Heidi on Bass: "I'm a Sucker For All Things That Hit Me Below the Belt"

House music is supposed to jack your body. It's supposed to make you lose your mind on the floor. In a word, it's supposed to be fun. Cerebral EDM nerds tend to forget that fact, but Heidi Van Den Amstel is here to remind them.

The UK -- light years ahead of the U.S. when it comes to championing underground dance music on the mainstream airwaves -- is lucky enough to have Heidi as a host on BBC Radio 1, where for years she's broken the finest new house artists and records.

But thanks to her global Jackathon parties and new eponymous label, all of us international fans now get to enjoy Heidi's DJ prowess on the regular as well.

Crossfade caught up with the Queen of Jack ahead of her gig at Treehouse on Friday alongside Berlin techno favorite Dinky, LINK Miami and Miami Rebels to find out what makes her groove, her favorite records, and upcoming releases on Jackathon.

Crossfade: How did you get drawn into electronic dance music? And when did you first get behind the decks?
Heidi: I was first drawn into it when I met Richie Hawtin around 1996. We're from the same city. We became friends and he opened a few doors into an unfamiliar world I knew nothing about -- I still thank him for that today. I moved to London, England in 1997, and the electronic music scene was so big over here, it was impossible to avoid. I started to work in a record store called Koobla Records around 2001. Then in 2003, I opened up Phonica Records with two other good friends of mine who also worked at the now-defunct shop.

Around 2004, I met the M.A.N.D.Y. guys from Get Physical Records -- we hit it off and quickly became friends. I was sort of messing around playing hip-hop and dancehall in the back rooms of my then-boyfriend's party. Patrick [Bodmer] and Philipp [Jung] from M.A.N.D.Y. invited me to play in Berlin one weekend at Bar 25. I was so nervous. I was playing house and techno like hip-hop -- just dropping tracks in and out of breaks. That quickly changed as they took me under their wing and on tour with them. I had to learn how to mix in front of big crowds. The rest is history. It's been a long road, but I think i finally figured it out.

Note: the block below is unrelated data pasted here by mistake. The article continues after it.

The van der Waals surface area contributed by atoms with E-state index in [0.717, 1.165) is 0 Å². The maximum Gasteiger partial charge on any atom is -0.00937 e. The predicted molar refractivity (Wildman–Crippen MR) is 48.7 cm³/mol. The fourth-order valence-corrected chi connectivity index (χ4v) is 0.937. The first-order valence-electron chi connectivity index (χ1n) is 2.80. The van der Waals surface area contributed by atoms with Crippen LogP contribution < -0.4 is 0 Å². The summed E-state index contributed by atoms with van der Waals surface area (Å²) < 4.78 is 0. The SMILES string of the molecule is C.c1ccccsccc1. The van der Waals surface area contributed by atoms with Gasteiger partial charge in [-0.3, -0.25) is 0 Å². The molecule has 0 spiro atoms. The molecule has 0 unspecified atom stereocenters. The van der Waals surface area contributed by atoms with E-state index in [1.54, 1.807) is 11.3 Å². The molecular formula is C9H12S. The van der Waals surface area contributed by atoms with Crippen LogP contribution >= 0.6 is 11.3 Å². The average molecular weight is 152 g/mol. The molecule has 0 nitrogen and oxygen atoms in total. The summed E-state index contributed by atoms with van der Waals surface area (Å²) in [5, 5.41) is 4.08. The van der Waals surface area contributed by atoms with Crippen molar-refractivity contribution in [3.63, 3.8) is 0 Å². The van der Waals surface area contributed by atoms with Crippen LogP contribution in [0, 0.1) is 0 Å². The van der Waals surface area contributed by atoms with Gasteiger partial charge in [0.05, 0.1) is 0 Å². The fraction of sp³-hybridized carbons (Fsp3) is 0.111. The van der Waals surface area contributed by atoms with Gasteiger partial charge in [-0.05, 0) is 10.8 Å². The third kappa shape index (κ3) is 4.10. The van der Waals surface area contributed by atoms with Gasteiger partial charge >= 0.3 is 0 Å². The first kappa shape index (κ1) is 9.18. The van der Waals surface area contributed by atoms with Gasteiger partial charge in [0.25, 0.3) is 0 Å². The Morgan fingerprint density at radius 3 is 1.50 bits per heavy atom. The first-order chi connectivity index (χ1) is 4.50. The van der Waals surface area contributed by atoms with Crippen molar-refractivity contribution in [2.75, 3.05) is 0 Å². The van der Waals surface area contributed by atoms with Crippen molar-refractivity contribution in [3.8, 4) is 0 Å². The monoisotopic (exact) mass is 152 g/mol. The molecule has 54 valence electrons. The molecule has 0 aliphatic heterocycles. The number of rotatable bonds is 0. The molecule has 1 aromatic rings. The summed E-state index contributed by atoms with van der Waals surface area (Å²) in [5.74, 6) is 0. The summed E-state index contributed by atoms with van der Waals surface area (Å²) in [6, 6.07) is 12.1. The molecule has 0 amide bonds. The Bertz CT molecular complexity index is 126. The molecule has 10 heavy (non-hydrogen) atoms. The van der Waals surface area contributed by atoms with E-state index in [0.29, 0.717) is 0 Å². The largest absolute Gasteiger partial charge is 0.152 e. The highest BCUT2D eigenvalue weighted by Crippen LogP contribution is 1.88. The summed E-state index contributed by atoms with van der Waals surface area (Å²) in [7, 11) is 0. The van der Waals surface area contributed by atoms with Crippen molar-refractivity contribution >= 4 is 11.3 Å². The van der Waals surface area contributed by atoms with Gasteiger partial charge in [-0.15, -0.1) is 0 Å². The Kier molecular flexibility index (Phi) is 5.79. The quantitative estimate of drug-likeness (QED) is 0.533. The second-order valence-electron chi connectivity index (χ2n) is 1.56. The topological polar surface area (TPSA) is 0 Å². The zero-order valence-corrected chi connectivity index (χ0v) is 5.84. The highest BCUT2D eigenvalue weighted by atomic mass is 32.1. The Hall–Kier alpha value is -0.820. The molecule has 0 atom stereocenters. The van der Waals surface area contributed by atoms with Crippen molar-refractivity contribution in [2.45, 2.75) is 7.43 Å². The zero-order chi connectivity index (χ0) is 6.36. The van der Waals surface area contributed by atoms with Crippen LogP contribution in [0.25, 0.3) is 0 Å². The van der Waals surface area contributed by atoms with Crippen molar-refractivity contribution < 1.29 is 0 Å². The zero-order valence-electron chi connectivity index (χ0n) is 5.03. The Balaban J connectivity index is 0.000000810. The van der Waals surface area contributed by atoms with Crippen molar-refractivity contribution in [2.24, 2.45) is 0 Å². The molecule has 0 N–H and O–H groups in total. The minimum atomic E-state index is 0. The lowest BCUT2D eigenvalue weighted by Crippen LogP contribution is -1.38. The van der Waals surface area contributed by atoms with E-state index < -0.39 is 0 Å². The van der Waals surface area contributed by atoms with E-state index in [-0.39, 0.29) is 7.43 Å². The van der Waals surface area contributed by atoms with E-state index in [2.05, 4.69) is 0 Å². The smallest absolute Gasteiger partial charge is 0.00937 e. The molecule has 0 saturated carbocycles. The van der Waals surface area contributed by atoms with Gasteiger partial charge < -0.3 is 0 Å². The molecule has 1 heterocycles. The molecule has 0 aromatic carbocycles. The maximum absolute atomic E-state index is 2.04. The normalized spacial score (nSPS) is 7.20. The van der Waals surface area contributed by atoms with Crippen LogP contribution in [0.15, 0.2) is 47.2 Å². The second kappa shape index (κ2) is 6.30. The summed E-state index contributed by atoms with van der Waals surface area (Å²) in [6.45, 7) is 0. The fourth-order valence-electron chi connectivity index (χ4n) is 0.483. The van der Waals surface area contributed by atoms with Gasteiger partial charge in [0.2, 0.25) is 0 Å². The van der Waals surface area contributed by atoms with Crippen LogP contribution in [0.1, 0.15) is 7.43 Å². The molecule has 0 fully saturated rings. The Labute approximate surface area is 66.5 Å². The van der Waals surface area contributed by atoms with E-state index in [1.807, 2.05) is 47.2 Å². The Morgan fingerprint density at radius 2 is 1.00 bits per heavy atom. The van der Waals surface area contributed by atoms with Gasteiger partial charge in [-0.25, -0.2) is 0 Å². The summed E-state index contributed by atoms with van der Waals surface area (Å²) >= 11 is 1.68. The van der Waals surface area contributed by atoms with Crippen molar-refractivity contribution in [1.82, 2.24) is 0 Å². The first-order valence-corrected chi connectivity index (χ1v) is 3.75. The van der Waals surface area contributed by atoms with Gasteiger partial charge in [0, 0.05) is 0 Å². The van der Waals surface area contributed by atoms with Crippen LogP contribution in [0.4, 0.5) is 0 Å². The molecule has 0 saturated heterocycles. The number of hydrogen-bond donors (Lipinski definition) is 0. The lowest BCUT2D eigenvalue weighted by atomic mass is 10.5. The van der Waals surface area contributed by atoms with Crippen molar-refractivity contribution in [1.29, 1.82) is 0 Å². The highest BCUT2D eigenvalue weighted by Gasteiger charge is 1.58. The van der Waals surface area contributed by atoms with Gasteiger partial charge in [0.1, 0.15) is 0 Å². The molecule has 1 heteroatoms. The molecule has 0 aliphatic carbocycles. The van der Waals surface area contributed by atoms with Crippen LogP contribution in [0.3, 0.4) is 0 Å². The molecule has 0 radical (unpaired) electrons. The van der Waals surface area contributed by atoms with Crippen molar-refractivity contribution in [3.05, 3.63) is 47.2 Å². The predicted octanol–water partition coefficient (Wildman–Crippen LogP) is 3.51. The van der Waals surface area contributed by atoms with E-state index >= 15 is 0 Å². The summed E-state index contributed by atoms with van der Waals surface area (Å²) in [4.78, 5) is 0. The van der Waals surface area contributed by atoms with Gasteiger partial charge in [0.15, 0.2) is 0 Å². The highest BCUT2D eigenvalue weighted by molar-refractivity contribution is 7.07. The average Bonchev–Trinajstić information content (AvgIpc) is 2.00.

So how did you land your gig with BBC Radio 1's In New DJs We Trust? What were your favorite things about working on the show? 
Pete Tong and I had the same agent in America, and he had told me they were doing this show and looking for new DJs to present it. I hadn't listened to the radio in over 10 years. Seriously. Working in a record shop all day didn't leave time for that. I made a demo and had Claude VonStroke on as my guest, as he became a good friend over the years.

In 2008 they called me up and said I got the show. Not sure what did it for them -- maybe the fact that I wasn't trying too hard. I like to think it was the music I played. Radio 1 is a great platform to showcase underground talent, and with a specialty show like mine, I was able to play whatever I wanted and have whoever on as my guests.

Working in Phonica over the years and DJing on the circuit, I became friends with some big names and was able to bring them on my show and also break new talent that have gone on to become big names. It's a great feeling to know you can be part of changing people's perceptions of underground culture. My new show, Radio 1's Residency, is an ongoing regular slot that is longer and more frequent -- this way I can dig even deeper and play a wider variety of music. I absolutely love it with all my heart.

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323 23rd St., Miami Beach, FL

Category: Music

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